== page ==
Over fatigued perhaps like a galley slave, a slave who rows in great oared ship (U.S. 19th cent.).
1. A small pot or jar used for containing medicine or ointment.
2. A slang term for an apothecary (U.S. 19th cent.).
The term used when a person died of pulmonary tuberculosis (consumption) within weeks or months of falling ill.
A crippled leg.
gangrene, gangrenous, gangrened
Necrosis or death of tissue due to deficient or absent blood supply or infection.
Is a severe streptococcal wound infection that was often fatal. Extremely contagious and fast moving. A healthy wound can contract the disease and kill the patient in days. Tissue outwards of the wound can die, 1 inch per hour in severe cases. Treatment included isolation of the patient, cleaning the wound with a bromine solution, carbolic acid or iodine which was very painful. It had good results. In cases where a limb is infected, amputation to stop the spread to healthy tissue is indicated. 46 percent of hospital gangrene patients in the Civli War died. Narcotizing fasciitis is a similar wound infection with a fatality rate of 20 percent.
Gaunt. Lost a lot of weight from overwork or illness (U.S 19th cent.).
gaseous water from a sulfurous spring
Mineral water, believed to have curative powers.
Typhus-louse borne, a disease communicated between humans by infected lice. Called gaol (pronounced jail) fever because it often infected prisoners.
An indentation on the surface of the spleen caused by pressure from the stomach.
Also called a milk abscess. A swelling filled with pus or an open sore which develops on the breast of a nursing mother. The child must be weaned.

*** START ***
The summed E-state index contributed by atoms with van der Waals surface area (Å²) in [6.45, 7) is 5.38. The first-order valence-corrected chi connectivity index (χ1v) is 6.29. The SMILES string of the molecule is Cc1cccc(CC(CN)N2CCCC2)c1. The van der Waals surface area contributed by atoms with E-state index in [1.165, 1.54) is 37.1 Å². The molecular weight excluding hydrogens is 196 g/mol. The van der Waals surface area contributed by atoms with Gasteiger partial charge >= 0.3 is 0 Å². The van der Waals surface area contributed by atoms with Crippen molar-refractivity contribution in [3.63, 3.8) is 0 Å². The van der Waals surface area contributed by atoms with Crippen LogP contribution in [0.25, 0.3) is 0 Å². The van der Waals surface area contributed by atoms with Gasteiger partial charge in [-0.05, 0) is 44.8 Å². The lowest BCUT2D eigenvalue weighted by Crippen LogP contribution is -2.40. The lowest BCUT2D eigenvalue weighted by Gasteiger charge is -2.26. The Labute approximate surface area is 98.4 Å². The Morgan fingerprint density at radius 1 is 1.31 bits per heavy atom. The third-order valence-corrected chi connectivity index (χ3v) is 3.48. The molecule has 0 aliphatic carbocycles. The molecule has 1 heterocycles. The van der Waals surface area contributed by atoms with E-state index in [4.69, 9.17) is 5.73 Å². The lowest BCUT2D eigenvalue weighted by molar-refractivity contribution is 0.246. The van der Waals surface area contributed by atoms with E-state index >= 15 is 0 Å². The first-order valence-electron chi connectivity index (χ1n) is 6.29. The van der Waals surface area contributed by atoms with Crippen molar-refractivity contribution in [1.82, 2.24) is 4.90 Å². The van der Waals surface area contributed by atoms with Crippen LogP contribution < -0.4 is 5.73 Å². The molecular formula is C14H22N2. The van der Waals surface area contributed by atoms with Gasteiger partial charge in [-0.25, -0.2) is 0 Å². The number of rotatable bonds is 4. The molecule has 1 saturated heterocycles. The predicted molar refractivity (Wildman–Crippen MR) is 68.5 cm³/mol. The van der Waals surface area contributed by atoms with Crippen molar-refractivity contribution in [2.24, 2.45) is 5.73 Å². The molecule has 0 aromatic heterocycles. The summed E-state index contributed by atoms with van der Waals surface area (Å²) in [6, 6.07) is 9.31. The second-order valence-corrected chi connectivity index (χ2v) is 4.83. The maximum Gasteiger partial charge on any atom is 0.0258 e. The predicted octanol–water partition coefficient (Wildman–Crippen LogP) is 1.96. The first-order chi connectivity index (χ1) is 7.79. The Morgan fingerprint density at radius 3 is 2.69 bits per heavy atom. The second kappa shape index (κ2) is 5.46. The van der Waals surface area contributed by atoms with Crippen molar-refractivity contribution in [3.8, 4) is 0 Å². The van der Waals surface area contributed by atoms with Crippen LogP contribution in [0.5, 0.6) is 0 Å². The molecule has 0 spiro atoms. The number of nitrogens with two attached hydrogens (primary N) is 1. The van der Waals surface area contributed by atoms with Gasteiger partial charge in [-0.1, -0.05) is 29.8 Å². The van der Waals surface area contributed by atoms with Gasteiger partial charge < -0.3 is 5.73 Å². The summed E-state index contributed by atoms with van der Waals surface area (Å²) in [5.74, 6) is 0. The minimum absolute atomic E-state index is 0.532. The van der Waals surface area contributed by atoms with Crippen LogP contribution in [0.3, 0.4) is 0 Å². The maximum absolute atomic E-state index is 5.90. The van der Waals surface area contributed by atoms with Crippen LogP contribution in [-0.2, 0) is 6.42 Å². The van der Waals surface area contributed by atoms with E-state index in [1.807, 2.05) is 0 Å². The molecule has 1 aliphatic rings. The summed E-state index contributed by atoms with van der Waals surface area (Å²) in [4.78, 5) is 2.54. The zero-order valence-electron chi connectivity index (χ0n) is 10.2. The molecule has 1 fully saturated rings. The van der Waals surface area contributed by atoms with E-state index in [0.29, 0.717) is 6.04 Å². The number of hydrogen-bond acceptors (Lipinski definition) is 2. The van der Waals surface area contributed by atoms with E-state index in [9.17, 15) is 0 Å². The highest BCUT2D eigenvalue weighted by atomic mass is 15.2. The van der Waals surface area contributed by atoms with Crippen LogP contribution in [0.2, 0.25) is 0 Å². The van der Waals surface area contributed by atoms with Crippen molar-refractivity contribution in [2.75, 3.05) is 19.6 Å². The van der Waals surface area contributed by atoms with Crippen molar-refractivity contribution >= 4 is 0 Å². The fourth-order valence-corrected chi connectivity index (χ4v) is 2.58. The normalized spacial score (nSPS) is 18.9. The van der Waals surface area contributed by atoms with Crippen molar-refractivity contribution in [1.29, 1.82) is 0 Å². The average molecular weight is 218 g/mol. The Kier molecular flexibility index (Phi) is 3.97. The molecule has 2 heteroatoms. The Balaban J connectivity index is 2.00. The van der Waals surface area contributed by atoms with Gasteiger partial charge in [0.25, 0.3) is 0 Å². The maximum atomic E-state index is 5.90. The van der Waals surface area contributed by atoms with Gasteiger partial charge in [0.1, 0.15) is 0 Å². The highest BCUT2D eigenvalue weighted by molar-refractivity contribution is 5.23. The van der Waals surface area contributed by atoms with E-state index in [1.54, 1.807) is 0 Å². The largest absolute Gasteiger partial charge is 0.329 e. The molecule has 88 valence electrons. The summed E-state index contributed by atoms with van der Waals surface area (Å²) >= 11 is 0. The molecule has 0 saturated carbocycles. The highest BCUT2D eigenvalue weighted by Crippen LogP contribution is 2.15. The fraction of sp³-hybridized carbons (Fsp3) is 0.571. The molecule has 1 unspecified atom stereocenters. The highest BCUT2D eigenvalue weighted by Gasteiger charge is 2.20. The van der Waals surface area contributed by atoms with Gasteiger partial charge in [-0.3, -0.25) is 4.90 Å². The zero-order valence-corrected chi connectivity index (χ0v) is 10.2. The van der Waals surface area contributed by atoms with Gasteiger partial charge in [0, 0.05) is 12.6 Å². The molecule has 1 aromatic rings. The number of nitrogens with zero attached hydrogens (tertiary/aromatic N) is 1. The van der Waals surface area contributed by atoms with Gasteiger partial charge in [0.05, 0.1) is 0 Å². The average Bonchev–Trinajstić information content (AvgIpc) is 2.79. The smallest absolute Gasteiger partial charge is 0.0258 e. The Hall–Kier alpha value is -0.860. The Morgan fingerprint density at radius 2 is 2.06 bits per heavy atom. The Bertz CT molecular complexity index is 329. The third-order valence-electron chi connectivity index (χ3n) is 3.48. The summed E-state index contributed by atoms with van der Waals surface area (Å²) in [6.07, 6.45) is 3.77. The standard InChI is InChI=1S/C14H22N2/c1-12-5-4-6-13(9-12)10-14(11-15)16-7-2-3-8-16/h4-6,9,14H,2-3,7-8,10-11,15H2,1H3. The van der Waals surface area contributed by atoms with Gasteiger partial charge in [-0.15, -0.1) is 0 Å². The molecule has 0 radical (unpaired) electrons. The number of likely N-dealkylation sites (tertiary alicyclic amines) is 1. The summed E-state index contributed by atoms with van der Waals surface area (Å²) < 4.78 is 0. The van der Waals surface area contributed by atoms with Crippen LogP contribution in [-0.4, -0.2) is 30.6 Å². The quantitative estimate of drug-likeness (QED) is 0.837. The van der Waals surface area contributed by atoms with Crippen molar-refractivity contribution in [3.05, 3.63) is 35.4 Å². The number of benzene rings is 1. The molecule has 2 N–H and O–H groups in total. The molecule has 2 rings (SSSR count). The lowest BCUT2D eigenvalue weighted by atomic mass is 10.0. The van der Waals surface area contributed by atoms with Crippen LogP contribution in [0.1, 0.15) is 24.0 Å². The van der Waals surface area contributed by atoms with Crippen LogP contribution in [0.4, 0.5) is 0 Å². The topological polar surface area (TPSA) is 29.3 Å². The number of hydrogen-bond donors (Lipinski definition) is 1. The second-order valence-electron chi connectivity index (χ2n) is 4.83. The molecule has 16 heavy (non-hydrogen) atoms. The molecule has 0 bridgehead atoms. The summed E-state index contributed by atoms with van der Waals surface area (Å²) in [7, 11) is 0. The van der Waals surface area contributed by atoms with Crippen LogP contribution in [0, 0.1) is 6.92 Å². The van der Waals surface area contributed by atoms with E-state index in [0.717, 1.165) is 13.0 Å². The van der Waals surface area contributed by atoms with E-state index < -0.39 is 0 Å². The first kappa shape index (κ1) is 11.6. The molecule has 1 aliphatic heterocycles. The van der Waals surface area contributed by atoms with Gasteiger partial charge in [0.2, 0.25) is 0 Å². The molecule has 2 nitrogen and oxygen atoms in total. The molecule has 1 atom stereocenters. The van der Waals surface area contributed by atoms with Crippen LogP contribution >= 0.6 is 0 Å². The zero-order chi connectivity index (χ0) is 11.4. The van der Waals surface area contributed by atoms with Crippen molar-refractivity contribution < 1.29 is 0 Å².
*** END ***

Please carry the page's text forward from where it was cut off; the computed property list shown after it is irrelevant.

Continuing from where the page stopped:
A castrated animal.
general paresis of the insane, paresis
A diagnosis that appeared on death certificates when the deceased was thought to have died of syphilis. Syphilis in its final, fatal stage often caused mental deterioration and paralysis. It was often misdiagnosed but the stigma of syphilis would have precluded it from being written openly on a death certificate. Now called neurosyphillis (OED 1862).
A laxative beverage often made from epsom salts in water (U.S. 20th cent.).
A slight sign of life such as a tremor (Newfoundland. DNE).
Pills coated in something sweet to make them more palatable.
Squinting (U.S. 19th cent.).
Eyes (U.S. 19th cent.).
A liver scarred and fibrous through alcoholism.
Smooth, without hair.
Mucus which is coughed up (Newfoundland. DNE).
A contagious disease in horses, the chief symptoms of which are swellings beneath the jaw and discharge of mucous matter from the nostrils (1523). Transmittable to humans through contact. It is an occupational disease of people who work closely with horses.
The scaring on a person's neck after an attack of glanders (OED 1764).
A nick name for a person who wears glasses (U.S. 19th cent.).
Dull, pale green to grayish as in eyes suffering from glaucoma which are covered in a film.
A morbid discharge of thin liquid from a wound or ulcer. Specifically, it is the discharge from a penis when the patient is suffering from gonorrhea.
To swallow (Newfoundland. DNE).
The buttock muscle.
Thomas Godfrey, who died around 1722, created a cordial of opium, sassafras and treacle, which continued to be made long after his death.
Large, prominent eyes (U.S. 19th cent.).
Dull, grey eyes like boiled gooseberries (U.S. 19th cent.).
gommel or gommil
A mentally defective person (Newfoundland. DNE).
Extreme fatigue, exhaustion (U.S. 19th cent.).
Self taught midwife (England, 20th cent. and earlier). Also called handy woman.